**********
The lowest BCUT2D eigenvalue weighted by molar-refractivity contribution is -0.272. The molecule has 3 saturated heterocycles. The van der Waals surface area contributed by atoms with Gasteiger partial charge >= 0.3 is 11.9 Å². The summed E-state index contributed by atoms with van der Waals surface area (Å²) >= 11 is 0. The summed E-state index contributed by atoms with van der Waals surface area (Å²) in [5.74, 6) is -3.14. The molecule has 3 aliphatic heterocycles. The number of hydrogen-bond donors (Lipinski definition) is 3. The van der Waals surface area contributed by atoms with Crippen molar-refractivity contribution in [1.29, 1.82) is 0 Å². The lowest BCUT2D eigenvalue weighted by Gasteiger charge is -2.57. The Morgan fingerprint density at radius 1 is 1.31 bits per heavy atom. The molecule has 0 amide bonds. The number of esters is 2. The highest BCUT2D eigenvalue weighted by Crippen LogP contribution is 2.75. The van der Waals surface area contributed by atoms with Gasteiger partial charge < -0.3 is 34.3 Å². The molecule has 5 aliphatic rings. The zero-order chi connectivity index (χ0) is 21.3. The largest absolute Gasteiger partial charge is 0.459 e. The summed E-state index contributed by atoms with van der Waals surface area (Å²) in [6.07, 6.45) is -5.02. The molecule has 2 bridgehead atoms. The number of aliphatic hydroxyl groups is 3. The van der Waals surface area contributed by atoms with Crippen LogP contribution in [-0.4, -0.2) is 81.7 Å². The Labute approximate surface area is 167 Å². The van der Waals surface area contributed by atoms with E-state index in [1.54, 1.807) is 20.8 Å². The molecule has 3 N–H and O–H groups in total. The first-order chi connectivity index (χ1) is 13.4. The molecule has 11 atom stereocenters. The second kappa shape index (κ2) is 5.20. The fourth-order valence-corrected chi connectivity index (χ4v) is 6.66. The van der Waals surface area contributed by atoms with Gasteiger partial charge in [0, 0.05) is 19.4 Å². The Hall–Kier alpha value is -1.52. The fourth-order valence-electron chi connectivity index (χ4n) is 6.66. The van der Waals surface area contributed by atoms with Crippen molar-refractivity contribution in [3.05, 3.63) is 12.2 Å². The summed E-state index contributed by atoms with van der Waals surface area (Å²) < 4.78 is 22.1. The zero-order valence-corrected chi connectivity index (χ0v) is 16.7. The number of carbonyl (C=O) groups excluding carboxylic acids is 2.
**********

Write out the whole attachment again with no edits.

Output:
The lowest BCUT2D eigenvalue weighted by molar-refractivity contribution is -0.272. The molecule has 3 saturated heterocycles. The van der Waals surface area contributed by atoms with Gasteiger partial charge >= 0.3 is 11.9 Å². The summed E-state index contributed by atoms with van der Waals surface area (Å²) >= 11 is 0. The summed E-state index contributed by atoms with van der Waals surface area (Å²) in [5.74, 6) is -3.14. The molecule has 3 aliphatic heterocycles. The number of hydrogen-bond donors (Lipinski definition) is 3. The van der Waals surface area contributed by atoms with Crippen molar-refractivity contribution in [1.29, 1.82) is 0 Å². The lowest BCUT2D eigenvalue weighted by Gasteiger charge is -2.57. The Morgan fingerprint density at radius 1 is 1.31 bits per heavy atom. The molecule has 0 amide bonds. The number of esters is 2. The highest BCUT2D eigenvalue weighted by Crippen LogP contribution is 2.75. The van der Waals surface area contributed by atoms with Gasteiger partial charge < -0.3 is 34.3 Å². The molecule has 5 aliphatic rings. The zero-order chi connectivity index (χ0) is 21.3. The largest absolute Gasteiger partial charge is 0.459 e. The summed E-state index contributed by atoms with van der Waals surface area (Å²) in [6.07, 6.45) is -5.02. The molecule has 2 bridgehead atoms. The number of aliphatic hydroxyl groups is 3. The van der Waals surface area contributed by atoms with Crippen LogP contribution in [-0.4, -0.2) is 81.7 Å². The Labute approximate surface area is 167 Å². The van der Waals surface area contributed by atoms with E-state index in [1.54, 1.807) is 20.8 Å². The molecule has 3 N–H and O–H groups in total. The first-order chi connectivity index (χ1) is 13.4. The molecule has 11 atom stereocenters. The second kappa shape index (κ2) is 5.20. The fourth-order valence-corrected chi connectivity index (χ4v) is 6.66. The van der Waals surface area contributed by atoms with Gasteiger partial charge in [0, 0.05) is 19.4 Å². The Hall–Kier alpha value is -1.52. The fourth-order valence-electron chi connectivity index (χ4n) is 6.66. The van der Waals surface area contributed by atoms with Crippen molar-refractivity contribution in [3.05, 3.63) is 12.2 Å². The summed E-state index contributed by atoms with van der Waals surface area (Å²) < 4.78 is 22.1. The zero-order valence-corrected chi connectivity index (χ0v) is 16.7. The number of carbonyl (C=O) groups excluding carboxylic acids is 2.